There is no us; there is no them.
As I’ve pointed out in previous articles, Western culture prefers duality and prefers to divide the world into two halves. The haves and the have nots. The good and the bad. The tall and the short. Everything in shades of black and white, with no grey areas, and certainly no colours! This makes creating conflict easy in a narrative that conforms to this world view. It is ‘us’ against ‘them’.
However, the world is not that simple. The situation behind your conflict has to be a little more interesting and ambiguous, unless you are writing a story for young to middle aged children. Older children and teenagers – young adults – are a much more sophisticated and savvy audience than even ten years ago. Go ahead and blame the Internet, but it is a trend that was well entrenched in our culture before the World Wide Web existed; previous generations have blamed rock music, television and comic books. As for an adult audience, they expect a multifaceted conflict, with issues and confrontations happening on more than one level of the narrative.
For example, look to Tolkien’s Lord of the Rings, which seems to be deceptively complex on the surface. On one level, it is a straightforward quest narrative, with plenty of battles and adventure. On another level, it is a retelling of the impact of the Industrial age and World War 1 on the culture of Britain. There is certainly a strong religious undertone to the trilogy; the eternal battle between good and evil. There are flawed protagonists, however, the antagonists have no redeeming qualities. There is a vague theme of anti-intellectualism – which is very odd when you remember Tolkien was an academic. Conflict arises from all these different aspects and none of it is ambiguous. All this trilogy’s conflict is from a difference in ideologies – and they are pretty black and white. Natural and Traditional = Good. Innovation = Bad.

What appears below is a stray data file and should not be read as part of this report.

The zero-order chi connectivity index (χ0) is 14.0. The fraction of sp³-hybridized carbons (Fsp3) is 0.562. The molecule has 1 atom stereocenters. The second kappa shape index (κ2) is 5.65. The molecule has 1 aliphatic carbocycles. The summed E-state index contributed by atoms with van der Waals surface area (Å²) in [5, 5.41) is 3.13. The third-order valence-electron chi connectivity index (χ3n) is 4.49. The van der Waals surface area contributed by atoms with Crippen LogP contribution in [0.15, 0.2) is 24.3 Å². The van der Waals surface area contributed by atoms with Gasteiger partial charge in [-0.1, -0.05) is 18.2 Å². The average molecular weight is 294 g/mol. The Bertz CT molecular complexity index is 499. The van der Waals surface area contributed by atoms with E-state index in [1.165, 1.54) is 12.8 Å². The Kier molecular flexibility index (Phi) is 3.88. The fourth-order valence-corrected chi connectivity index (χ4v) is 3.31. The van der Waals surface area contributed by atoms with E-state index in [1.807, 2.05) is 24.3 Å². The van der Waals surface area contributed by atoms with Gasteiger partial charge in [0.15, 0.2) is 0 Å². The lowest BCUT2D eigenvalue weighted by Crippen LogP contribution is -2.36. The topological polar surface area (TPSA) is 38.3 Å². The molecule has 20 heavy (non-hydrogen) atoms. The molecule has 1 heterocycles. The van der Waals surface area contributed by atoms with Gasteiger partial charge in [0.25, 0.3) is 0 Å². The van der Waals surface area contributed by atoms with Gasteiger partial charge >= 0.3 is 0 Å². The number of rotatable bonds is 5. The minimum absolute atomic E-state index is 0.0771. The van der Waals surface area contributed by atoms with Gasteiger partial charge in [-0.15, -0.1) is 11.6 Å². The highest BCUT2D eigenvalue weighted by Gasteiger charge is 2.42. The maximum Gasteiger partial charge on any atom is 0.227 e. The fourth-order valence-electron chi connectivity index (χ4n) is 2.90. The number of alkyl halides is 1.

Big ‘L’ literature critics would argue that Science Fiction and Fantasy can’t have the same sort of complexity as Literature. I would argue that they are talking through their hats. The Handmaid’s Tale, The Left Hand of Darkness, The Cloud Atlas, and even Shaun Tan’s The Arrival, all display the complexity of conflict that is supposed to separate Literature from genre fiction. Ursula LeGuin’s The Left Hand of Darkness has conflict created by gender issues, conflict by race, conflict by differences in utilisation in technology, conflict by religion, conflict by politics and conflict by communication. Now, you can tell me that isn’t complicated! On top of all that, the issues don’t have clear cut good and bad points. Like real life, is it messy. What might be right and good for one person isn’t for another.
Your average teenager has a pretty good idea about gender issues and the rest, simply because they watch the news and talk with their friends – including friends on the opposite side of the planet they have met through social media like Facebook and Tumblr. And boy, they can be just as opinionated as any adult. So don’t try to ‘dumb down’ conflict in a YA novel. They can handle it.
So, try not to fall into the ‘us’ against ‘them’ cliché when you are setting up your conflict to push the plot along. It might be an easy way to create a conflict, but it is also a lazy method. There is more than two kinds of people on the planet.